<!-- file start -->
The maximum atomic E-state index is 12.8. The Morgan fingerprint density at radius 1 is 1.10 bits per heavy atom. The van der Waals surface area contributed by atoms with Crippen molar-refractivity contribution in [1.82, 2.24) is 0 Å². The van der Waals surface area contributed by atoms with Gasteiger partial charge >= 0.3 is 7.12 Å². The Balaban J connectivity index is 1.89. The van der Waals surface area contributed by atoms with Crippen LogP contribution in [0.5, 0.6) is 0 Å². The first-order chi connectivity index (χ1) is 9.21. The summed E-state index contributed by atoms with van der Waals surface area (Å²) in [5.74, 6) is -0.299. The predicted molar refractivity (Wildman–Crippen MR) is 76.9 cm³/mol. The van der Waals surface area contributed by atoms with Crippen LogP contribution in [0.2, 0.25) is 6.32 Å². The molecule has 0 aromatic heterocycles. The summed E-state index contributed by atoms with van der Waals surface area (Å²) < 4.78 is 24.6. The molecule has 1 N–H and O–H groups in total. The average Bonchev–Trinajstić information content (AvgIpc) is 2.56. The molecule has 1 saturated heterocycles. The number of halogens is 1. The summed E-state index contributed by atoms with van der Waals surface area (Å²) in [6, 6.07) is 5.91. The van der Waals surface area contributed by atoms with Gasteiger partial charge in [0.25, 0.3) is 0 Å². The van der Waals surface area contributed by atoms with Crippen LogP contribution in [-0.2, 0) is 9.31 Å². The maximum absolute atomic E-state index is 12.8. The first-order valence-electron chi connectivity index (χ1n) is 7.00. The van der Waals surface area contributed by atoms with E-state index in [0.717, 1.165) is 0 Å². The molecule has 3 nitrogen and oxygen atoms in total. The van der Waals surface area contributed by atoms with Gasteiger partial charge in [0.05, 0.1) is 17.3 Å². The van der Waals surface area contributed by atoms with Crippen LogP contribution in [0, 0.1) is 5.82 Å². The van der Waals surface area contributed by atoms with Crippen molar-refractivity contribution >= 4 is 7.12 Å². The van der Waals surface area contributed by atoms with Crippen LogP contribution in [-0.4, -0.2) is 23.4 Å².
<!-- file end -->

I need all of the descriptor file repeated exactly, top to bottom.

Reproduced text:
The maximum atomic E-state index is 12.8. The Morgan fingerprint density at radius 1 is 1.10 bits per heavy atom. The van der Waals surface area contributed by atoms with Crippen molar-refractivity contribution in [1.82, 2.24) is 0 Å². The van der Waals surface area contributed by atoms with Gasteiger partial charge >= 0.3 is 7.12 Å². The Balaban J connectivity index is 1.89. The van der Waals surface area contributed by atoms with Crippen LogP contribution in [0.5, 0.6) is 0 Å². The first-order chi connectivity index (χ1) is 9.21. The summed E-state index contributed by atoms with van der Waals surface area (Å²) in [5.74, 6) is -0.299. The predicted molar refractivity (Wildman–Crippen MR) is 76.9 cm³/mol. The van der Waals surface area contributed by atoms with Crippen LogP contribution in [0.2, 0.25) is 6.32 Å². The molecule has 0 aromatic heterocycles. The summed E-state index contributed by atoms with van der Waals surface area (Å²) < 4.78 is 24.6. The molecule has 1 N–H and O–H groups in total. The average Bonchev–Trinajstić information content (AvgIpc) is 2.56. The molecule has 1 saturated heterocycles. The number of halogens is 1. The summed E-state index contributed by atoms with van der Waals surface area (Å²) in [6, 6.07) is 5.91. The van der Waals surface area contributed by atoms with Gasteiger partial charge in [0.25, 0.3) is 0 Å². The van der Waals surface area contributed by atoms with Crippen LogP contribution in [-0.2, 0) is 9.31 Å². The maximum absolute atomic E-state index is 12.8. The first-order valence-electron chi connectivity index (χ1n) is 7.00. The van der Waals surface area contributed by atoms with E-state index in [0.717, 1.165) is 0 Å². The molecule has 3 nitrogen and oxygen atoms in total. The van der Waals surface area contributed by atoms with Gasteiger partial charge in [0.05, 0.1) is 17.3 Å². The van der Waals surface area contributed by atoms with Crippen LogP contribution in [0, 0.1) is 5.82 Å². The van der Waals surface area contributed by atoms with Crippen molar-refractivity contribution >= 4 is 7.12 Å². The van der Waals surface area contributed by atoms with Crippen LogP contribution in [-0.4, -0.2) is 23.4 Å².